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Opening Up About Urinary Incontinence

Urinary incontinence is condition people seldom talk to their physicians about despite the fact that millions of people in the U.S. experience urinary leakage. It’s something people are fairly embarrassed to talk about but it really affects people’s quality of life. While it’s not a normal thing that’s happening, it’s really common and we definitely have ways to treat people.

The good news is that setting aside the embarrassment and talking to a medical professional can help you get the treatment you need to be leak-free.

There are two main types of urinary incontinence: stress urinary incontinence and urgency incontinence. Both types can exist simultaneously in the same person but each type is caused by something different and needs to be treated differently.

Stress urinary incontinence is leakage with coughing, laughing, sneezing, or anything that increases pressure in the belly.

SUI happens when the muscles that support the urethra and part of the bladder are weakened. Without enough support, the bladder and all the muscles in the urinary tract are unable to contract like they normally would to start and stop the flow of urine, which results in leakage.

There are several reasons the muscles may become weak and cause incontinence:

  • Chronic coughing or sneezing: Any condition that causes chronic coughing or sneezing, or lifestyle habits like smoking that can cause persistent cough, can over time lead to leakage.
  • Obesity: If you’re overweight or obese, your body puts more pressure on the bladder, which can lead to incontinence. The more pressure you put on the urethral sphincter, which squeezes and holds urine in, the more likely you are to leak.
  • Hormonal deficiency: The big one here is estrogen, since it helps keep the muscles around the bladder and urethra strong. After menopause is a common time for women to experience SUI because lower estrogen levels cause the vaginal tissues to weaken and become thinner.
  • Age: Along with weaker vaginal muscles, the bladder muscles can also become weaker as you get older.
  • Hysterectomy: If you’ve had any surgery on your reproductive system, some of the surrounding muscles may become compromised.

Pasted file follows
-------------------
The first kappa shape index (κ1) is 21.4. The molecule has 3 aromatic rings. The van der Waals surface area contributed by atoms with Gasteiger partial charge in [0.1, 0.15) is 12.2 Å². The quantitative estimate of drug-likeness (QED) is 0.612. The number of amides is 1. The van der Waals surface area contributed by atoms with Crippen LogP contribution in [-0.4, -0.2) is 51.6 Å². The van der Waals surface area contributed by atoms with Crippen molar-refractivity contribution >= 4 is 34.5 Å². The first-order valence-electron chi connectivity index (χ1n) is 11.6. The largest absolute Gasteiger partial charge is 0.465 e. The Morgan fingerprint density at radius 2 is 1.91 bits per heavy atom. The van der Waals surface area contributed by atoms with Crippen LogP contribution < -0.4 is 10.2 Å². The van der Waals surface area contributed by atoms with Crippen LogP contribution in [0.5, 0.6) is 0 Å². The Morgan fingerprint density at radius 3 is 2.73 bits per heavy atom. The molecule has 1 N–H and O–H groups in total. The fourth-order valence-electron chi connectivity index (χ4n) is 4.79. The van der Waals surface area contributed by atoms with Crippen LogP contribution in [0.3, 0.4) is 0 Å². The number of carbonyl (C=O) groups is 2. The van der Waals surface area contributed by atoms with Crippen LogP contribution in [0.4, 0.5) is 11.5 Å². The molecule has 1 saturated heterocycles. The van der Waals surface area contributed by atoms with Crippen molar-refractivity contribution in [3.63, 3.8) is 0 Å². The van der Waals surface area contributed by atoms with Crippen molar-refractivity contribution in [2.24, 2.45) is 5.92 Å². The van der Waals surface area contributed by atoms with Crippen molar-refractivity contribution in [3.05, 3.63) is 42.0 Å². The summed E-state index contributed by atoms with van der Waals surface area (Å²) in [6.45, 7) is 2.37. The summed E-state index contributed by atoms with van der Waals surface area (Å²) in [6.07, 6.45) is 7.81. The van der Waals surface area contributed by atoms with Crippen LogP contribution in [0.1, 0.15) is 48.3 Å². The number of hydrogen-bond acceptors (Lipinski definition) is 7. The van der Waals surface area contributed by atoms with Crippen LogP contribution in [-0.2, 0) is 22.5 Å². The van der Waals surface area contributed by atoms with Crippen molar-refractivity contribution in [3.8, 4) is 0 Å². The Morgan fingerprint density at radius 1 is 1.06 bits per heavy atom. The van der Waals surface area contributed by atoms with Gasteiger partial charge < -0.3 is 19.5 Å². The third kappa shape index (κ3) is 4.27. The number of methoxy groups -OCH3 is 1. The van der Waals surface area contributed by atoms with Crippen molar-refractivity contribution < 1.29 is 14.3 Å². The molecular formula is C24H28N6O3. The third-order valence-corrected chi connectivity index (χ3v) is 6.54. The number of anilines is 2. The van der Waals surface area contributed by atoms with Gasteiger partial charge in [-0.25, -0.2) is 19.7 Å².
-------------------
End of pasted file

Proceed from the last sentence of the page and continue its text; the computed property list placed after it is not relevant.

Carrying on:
• Pregnancy and childbirth: We’d be remiss if we didn’t go into a little detail on these, since they are such common causes of urinary incontinence. During pregnancy, hormones and extra weight on the uterus can cause SUI. Pushing during a vaginal delivery can further weaken the muscles and tissues that support the bladder and urethra, and even cause prolapse, all of which can result in incontinence.

Urgency incontinence is when you get a sudden urge to go and can’t hold it, so you leak. Urgency incontinence is a symptom not an anatomical condition. For example, when combined with other issues like excessive urination, urgency incontinence can be a sign of overactive bladder.

How Can Physical Therapy Help?

Physical therapy can provide significant improvement in symptoms caused by urinary incontinence. The first line of therapy is pelvic floor muscle training.

The pelvic floor consists of muscles, ligaments, tissues and nerves that act like a hammock to support the bladder, uterus, vagina and rectum. When the pelvic floor is weak, these areas are unable to function as well as they should.

A normally functioning pelvic floor can help with core strength and stability to allow for better bladder control. This can help prevent as well as relieve the symptoms of urinary incontinence.

Based on evaluation results, a physical therapist will individualize treatments to strengthen your pelvic-floor muscles and improve their function. Pelvic floor physical therapy can help you:

  • Gain control over your symptoms.
  • Reduce the need for pads and special undergarments, incontinence medications, and possibly surgery.

Strengthen Your Muscles and Make Them Work Better for You

A physical therapist will show you how to “find” the right muscles and use them correctly. Using pelvic-floor exercises, the therapist will help you strength those muscles so that you can better control your bladder.

A physical therapist will:

  • Show you how to “find” the right muscles and use them correctly.
  • Use pelvic-floor exercises to help you strengthen your muscles so that you can better control your bladder.
  • Instruct you in exercises to stretch and strengthen other important muscles, so that they can support proper bladder function.

Remember: Knowledge Is Power

A physical therapist can provide information about:

  • Diet and nutrition to avoid food and drinks that may irritate the bladder.
  • Changing behaviors that make symptoms worse.
  • Ways to decrease urinary urge and frequency.

For anyone who lives with urinary incontinence, I recommend seeking medical treatment. Physical therapy truly can provide a life-changing difference for many.

kim gladfelter physiofit 1 ABOUT THE AUTHOR

Kim Gladfelter, MPT, OCS, FAAOMPT
Women's Health Physical Therapy Specialist at PhysioFit Physical Therapy & Wellness

Kim Gladfelter is a physical therapist, Pilates instructor, educator, author, and co-founder of PhysioFit Physical Therapy & Wellness. She is known as a keen, well-rounded expert of healing through movement and women’s health specialist in the Silicon Valley area.

Kim has helped men and women of all ages to stay active and feel their best. She also writes about managing pain in her health columns, blogs and the local Los Altos Town Crier newspaper as well as reaches out to the local community, support groups, schools, libraries, and sports centers to advise and educate on body awareness and therapeutic exercise.

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